“…They said, Men of Galilee, why do you stand look up toward heaven?”

Am I a bad boy for not believing?

Here, take the chalk, hustle over to the old blackboard and start writing.

Jesus ascended to heaven on a cloud. Jesus ascended to heaven on a cloud. Jesus ascended to heaven on a cloud. Jesus ascended to heaven on a cloud. Jesus ascended to heaven on a cloud. Jesus ascended to heaven on a cloud. Jesus ascended to heaven on a cloud. Jesus ascended to heaven on a cloud. Jesus ascended to heaven on a cloud. Jesus ascended to heaven on a cloud.

Ten times. It could be a hundred. For me, it doesn’t matter how often the chalk screeches across the board.

And yet shouldn’t I feel bad, maybe don a dunce cap and mope in the digital corner of a virtual classroom, for not believing that less than two months after his resurrection, Jesus was “lifted up, and a cloud took him out of their sight?” According to the Acts of the Apostles, that’s what happened! Or, maybe, since a cloud (nor two men in white robes) wasn’t mentioned in the other version—Luke’s Gospel—Jesus simply “withdrew from them and was lifted into heaven?”

Hold your horses and scriptural references! Acts had Jesus on a cloud…but Luke didn’t? Two men were present in Acts…but absent in Luke? Why couldn’t the guy who wrote both Luke and Acts get his facts straight? Uh-oh, with a question like that I may have to retreat to the blackboard for more screechy punishment . . .

I believe everything the Bible says. I believe everything the Bible says. I believe everything the Bible says. I believe everything the Bible says. I believe everything the Bible says. I believe everything the Bible says. I believe everything the Bible says. I believe everything the Bible says. I believe everything the Bible says. I believe everything the Bible says.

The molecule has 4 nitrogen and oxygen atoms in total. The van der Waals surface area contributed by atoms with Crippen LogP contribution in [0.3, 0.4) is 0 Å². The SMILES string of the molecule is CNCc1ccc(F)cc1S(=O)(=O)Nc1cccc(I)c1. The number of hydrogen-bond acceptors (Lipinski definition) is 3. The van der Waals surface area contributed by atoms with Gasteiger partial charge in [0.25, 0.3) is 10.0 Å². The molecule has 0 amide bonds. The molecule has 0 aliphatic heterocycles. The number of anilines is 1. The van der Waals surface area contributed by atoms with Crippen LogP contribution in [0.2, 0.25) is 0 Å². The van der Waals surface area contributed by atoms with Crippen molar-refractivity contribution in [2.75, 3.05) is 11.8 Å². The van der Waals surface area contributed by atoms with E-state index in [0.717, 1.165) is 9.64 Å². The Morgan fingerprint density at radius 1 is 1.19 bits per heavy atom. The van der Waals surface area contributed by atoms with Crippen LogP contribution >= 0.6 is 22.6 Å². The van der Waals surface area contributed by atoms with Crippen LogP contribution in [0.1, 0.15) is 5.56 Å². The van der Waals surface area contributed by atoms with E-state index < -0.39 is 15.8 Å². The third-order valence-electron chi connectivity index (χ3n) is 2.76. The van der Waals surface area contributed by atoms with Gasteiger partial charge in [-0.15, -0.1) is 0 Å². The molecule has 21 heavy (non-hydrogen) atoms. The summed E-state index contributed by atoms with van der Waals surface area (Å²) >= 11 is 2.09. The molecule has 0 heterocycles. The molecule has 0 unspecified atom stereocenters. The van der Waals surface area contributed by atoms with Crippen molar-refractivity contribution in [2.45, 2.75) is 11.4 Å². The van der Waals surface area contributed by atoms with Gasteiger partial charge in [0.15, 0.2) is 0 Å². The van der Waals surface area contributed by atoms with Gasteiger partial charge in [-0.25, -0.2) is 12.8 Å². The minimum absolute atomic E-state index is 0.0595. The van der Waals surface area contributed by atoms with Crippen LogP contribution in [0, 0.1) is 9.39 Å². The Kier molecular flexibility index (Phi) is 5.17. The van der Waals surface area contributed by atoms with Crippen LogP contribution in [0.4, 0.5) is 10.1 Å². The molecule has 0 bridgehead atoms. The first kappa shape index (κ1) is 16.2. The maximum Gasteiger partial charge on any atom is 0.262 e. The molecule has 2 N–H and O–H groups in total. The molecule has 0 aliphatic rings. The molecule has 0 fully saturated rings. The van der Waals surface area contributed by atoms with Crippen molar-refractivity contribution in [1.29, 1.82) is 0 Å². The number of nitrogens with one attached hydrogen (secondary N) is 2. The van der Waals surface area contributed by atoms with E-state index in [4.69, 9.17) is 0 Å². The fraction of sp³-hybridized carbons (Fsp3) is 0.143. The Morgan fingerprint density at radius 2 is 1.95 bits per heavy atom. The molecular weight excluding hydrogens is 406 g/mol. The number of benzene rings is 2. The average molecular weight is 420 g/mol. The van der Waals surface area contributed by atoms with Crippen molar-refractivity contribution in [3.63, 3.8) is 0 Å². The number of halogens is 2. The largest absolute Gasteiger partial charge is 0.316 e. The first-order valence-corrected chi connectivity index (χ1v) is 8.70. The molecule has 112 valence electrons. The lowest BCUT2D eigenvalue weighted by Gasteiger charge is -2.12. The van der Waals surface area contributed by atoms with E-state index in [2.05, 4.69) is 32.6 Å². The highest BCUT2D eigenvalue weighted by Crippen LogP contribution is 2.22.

I’m a bad, bad boy.

I also don’t believe the world was created in six days (though I lean toward believing And on the seventh day, God napped…), crossing the Red Sea without a need for a dry change of clothes, Elijah swooshing upward on a flaming chariot, Daniel in the den of lions, three wise guys from the east or nearly any prediction in the Revelation of John.

Quite a few objects reach into the atmosphere...don't think reaching heaven on a cloud is one of them.**

Sorry, I don’t believe Jesus ascended through the troposphere, stratosphere, and mesosphere and beyond.

What don’t you believe?

But with God, all things are possible. Right? Haven’t even I, Mr. Don’t Take The Bible Literally, claimed that statement before? If I believe in the divine power of forgiveness shared between two people or the transcendent gift of a sacrament found in a bit of bread and a dollop of wine, why can’t I wrap my faith around Jesus’ flight beyond the pull of gravity and through the earth’s atmosphere? I. Just. Don’t.

But this I do believe:  however anyone reads the accounts of Jesus’ birth-life-message-ministry-betrayal-death-and-life-again, every book in the Christian testaments (the 27 books of the traditional canon or the thousands of tales never included) arm-wrestled with the truth of . . . his absence. Continue reading →